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Helms Foreign Policy Adviser John Carbaugh, 60

Aides Jim Lucier, left, and John Carbaugh flank Sen. Jesse Helms (R-N.C.), who used them in pushing U.S. foreign policy to the right. Helms said of Mr. Carbaugh,
Aides Jim Lucier, left, and John Carbaugh flank Sen. Jesse Helms (R-N.C.), who used them in pushing U.S. foreign policy to the right. Helms said of Mr. Carbaugh, "Every now and then I have to rein him in a bit." (1979 Photo By Margaret Thomas -- The Washington Post)

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By Adam Bernstein
Washington Post Staff Writer
Friday, March 24, 2006

John Carbaugh, 60, once an adviser to Sen. Jesse Helms and a leading member of the senator's "shadow State Department" that actively promoted foreign policies with a highly anti-communist edge, died March 19 at the Cleveland Clinic. He had a brain aneurysm and a staph infection.

Although little known to the public, Mr. Carbaugh had considerable clout on Capitol Hill while working for Helms (R-N.C.) as a foreign policy adviser from 1974 to 1982. Now retired, Helms was a powerful member of the Senate Foreign Relations Committee and was often angry with the direction of U.S. foreign policy when it appeared to differ from his stark anti-communism.

Mr. Carbaugh and other aides were often dispatched to report back to Helms about a country's political situation. Latin America became a focal point, with Mr. Carbaugh once saying President Jimmy Carter was carrying on a "dangerous flirtation" with leftist regimes there.

Mr. Carbaugh conveyed political support to right-leaning dictators and candidates, many with severely criticized human rights records, such as Roberto D'Aubuisson in El Salvador and Anastasio Somoza in Nicaragua.

Journalist Roy Gutman wrote in the 1988 book "Banana Diplomacy" that Mr. Carbaugh influenced the Republican Party platform toward supporting the "contra" guerrillas fighting the Marxist Sandinista rulers in Nicaragua.

"I have no apologies for what we did because we were fighting totalitarianism and communism," Mr. Carbaugh later told a North Carolina reporter. "Helms was very useful to the U.S. government because as a so-called right-winger, when he said something, the conservatives in Latin America or South Africa listened to him."

Speaking about Mr. Carbaugh, Helms once told the New York Times: "Every now and then I have to rein him in a bit, but I'd rather have someone creative and an activist on my staff than someone who sits around waiting for instructions. He has some influence, and he makes life tough for some people. But I'm proud of him for it. That's part of the game."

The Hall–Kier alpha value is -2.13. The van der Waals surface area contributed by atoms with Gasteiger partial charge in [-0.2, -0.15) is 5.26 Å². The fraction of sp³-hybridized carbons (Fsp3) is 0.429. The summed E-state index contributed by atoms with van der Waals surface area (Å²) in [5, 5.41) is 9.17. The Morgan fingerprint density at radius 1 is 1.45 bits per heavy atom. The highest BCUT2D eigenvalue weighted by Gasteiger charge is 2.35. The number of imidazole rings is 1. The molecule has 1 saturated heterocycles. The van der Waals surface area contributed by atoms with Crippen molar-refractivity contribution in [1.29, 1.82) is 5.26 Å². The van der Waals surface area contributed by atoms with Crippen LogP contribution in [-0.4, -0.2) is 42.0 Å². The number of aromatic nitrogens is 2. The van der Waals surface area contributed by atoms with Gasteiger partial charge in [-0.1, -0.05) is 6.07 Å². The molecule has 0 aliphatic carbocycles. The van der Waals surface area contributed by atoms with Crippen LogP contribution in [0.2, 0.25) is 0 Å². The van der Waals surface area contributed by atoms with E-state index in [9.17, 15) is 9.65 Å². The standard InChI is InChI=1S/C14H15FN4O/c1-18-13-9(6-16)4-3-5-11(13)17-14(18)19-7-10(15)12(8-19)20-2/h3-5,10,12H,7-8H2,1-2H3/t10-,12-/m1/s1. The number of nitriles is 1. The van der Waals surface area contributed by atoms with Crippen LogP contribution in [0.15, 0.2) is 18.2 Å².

In perhaps his most audacious move, Mr. Carbaugh and another aide traveled to England in 1979 during negotiations to settle the civil strife in the British colony of Rhodesia, soon to become Zimbabwe.

There was a minor uproar at the State Department when Helms's employees reportedly passed word to outgoing Rhodesian Prime Minister Ian Smith to "hang on" and not surrender many rights of the white community.

According to news reports, Mr. Carbaugh and an associate said the United States would lift sanctions against Rhodesia regardless of the outcome at the London talks. This was said to have complicated diplomatic negotiations and led Secretary of State Cyrus Vance to protest the aides' interference.

In 1982, Mr. Carbaugh quietly left Helms's office amid media attention about funding for the political trips abroad. Many were subsidized by tax-exempt conservative institutes of which he and Helms were officers. One group, the Institute of American Relations, was heavily funded by the oil heir Nelson Bunker Hunt.

Mr. Carbaugh served on several Reagan-era presidential task forces and, until his death, had a lucrative business offering strategic advice to foreign trading companies, particularly in Japan.


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